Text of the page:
ROME • Italy faced an unprecedented lockdown yesterday that left streets in the capital Rome and other cities deserted after the government extended a clampdown across the entire country in a bid to slow Europe's worst outbreak of the coronavirus.
The measures, announced late on Monday by Prime Minister Giuseppe Conte, widen steps already taken in the northern region of Lombardy and parts of neighbouring provinces, restricting movement and banning public gatherings.
"The future of Italy is in our hands. Let us all do our part, by giving up something for our collective good," Mr Conte said in a tweet.
The latest steps came after data showed the coronavirus outbreak continuing to spread, with 9,172 positive cases recorded as of Monday and 463 deaths, heavily concentrated in the prosperous northern regions of Lombardy, Emilia Romagna and Veneto.
In Rome, cars circulated freely under a clear blue sky in the normally traffic-clogged centre and commuters could find seats in the usually packed underground system during rush hour.
Rome landmarks, including the Trevi Fountain, the Pantheon and the Spanish Steps, and St Peter's Square in the Vatican were closed or empty, with police telling tourists to return to their hotels.
For at least the next three weeks, people have been told to stay at home if possible, moving only for reasons of work, health needs or emergencies. Anyone travelling will have to carry a document declaring their reasons and schools and universities will remain closed.
Outdoor events, including sports fixtures, have been suspended, while bars and restaurants will have to close from 6pm. Shops are allowed to remain open as long as customers maintain a minimum distance of 1m between one another.
"The whole of Italy is closed now," was the headline in Corriere della Sera, the country's largest-circulation daily.
The measures are some of the most severe controls imposed on a Western country since World War II and already there have been questions about how effectively they can be enforced across a country of 60 million people.
Restrictions in force in Italy
ROME• • Italians have been told to stay at home and avoid all non-essential travel as quarantine measures were extended to the whole country to stop the spread of the coronavirus. Here are the main points of a government decree that brought the restrictions into effect from yesterday until April 3. Don't travel (unless it's urgent): Travel is allowed only for "urgent, verifiable work situations and emergencies or health reasons".
People who have tested positive for Covid-19 must not leave their homes for any reason, while anyone with a fever or respiratory symptom is strongly encouraged to stay at home and limit social contact, including with the doctor.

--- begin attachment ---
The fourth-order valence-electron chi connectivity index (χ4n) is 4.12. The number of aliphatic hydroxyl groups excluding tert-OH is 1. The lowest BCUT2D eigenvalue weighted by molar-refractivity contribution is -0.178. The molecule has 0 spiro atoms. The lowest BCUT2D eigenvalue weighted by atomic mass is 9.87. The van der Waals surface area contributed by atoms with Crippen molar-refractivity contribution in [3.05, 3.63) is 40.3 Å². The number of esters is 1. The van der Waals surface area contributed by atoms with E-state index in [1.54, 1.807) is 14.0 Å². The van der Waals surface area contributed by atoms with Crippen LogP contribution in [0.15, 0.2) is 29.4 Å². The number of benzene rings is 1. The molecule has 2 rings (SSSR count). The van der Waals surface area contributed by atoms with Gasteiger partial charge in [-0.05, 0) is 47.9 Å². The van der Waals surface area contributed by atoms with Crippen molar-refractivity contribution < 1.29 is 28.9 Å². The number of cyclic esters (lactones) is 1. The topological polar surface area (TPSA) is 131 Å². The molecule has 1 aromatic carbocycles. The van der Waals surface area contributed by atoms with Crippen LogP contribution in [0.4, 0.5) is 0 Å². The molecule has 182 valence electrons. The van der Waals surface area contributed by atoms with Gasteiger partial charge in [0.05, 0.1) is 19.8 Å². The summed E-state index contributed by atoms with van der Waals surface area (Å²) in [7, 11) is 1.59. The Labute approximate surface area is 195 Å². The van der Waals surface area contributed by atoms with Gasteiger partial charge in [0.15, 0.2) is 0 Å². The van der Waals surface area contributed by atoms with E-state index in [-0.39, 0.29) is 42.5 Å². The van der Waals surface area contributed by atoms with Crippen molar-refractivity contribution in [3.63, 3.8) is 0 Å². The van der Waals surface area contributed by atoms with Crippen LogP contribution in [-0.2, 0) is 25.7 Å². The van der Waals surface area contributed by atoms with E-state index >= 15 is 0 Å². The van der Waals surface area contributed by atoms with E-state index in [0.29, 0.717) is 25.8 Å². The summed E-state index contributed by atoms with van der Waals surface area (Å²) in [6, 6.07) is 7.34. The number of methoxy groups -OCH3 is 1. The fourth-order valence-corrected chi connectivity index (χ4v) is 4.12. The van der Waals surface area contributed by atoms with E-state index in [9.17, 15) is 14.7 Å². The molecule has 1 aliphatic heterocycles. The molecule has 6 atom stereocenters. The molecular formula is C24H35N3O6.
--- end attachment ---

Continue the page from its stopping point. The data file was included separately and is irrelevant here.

Gatherings cancelled: The latest decree prohibits "all forms of gatherings in public places or sites open to the public" - going further than the rules that went into force in northern Italy.
Sporting events of all levels and disciplines were cancelled. High-level professional training for top national sports events and competitions organised by international bodies, like the Olympic Games, may go ahead without spectators. Swimming pools, spas, sports halls and wellness centres must not operate, and ski resorts were shut.
Venues shuttered: Bars and restaurants can open only between 6am and 6pm, and only if it is possible to keep a distance of at least 1m between customers. All museums and cultural venues are closed, as well as nightclubs, cinemas, theatres and casinos.
Schools, unis shut: Schools and universities are closed, and all exams cancelled. Religious institutions will stay open, as long as people can stay 1m from one another - but ceremonies like marriages, baptisms and funerals are banned.
Shortly after Mr Conte announced them, shoppers in Rome rushed to late-night supermarkets to stock up on food and basic necessities, prompting the government to declare that supplies would be guaranteed and urge people not to panic buy.
"You've also got the worry that the supermarkets will be emptied out of fear. If people keep over-buying, there won't be any water left," said building superintendent Gianni who, like many Italians, drinks bottled water. "They should make people do it with an identity card, with one case per family," he said, refusing to give his surname.
In the financial capital Milan, already under stricter controls, the situation was similar, with many shops and businesses open but far fewer people than normal on the streets.
The World Health Organisation has praised Italy's "aggressive" response to the crisis since the first cases emerged near Milan almost three weeks ago, saying it could help contain the spread of the disease from its northern epicentre.
But the economic cost has been huge, with sectors from manufacturing to tourism reporting a collapse in orders that will have an impact for months to come.
Industry Minister Stefano Patuanelli said the government would approve measures worth around €10 billion (S$15.8 billion).
As well as pressing the European Union to relax its strict borrowing rules, he said the government was also working on temporarily suspending payments of bills, taxes and mortgages to ease pressure on small firms and households.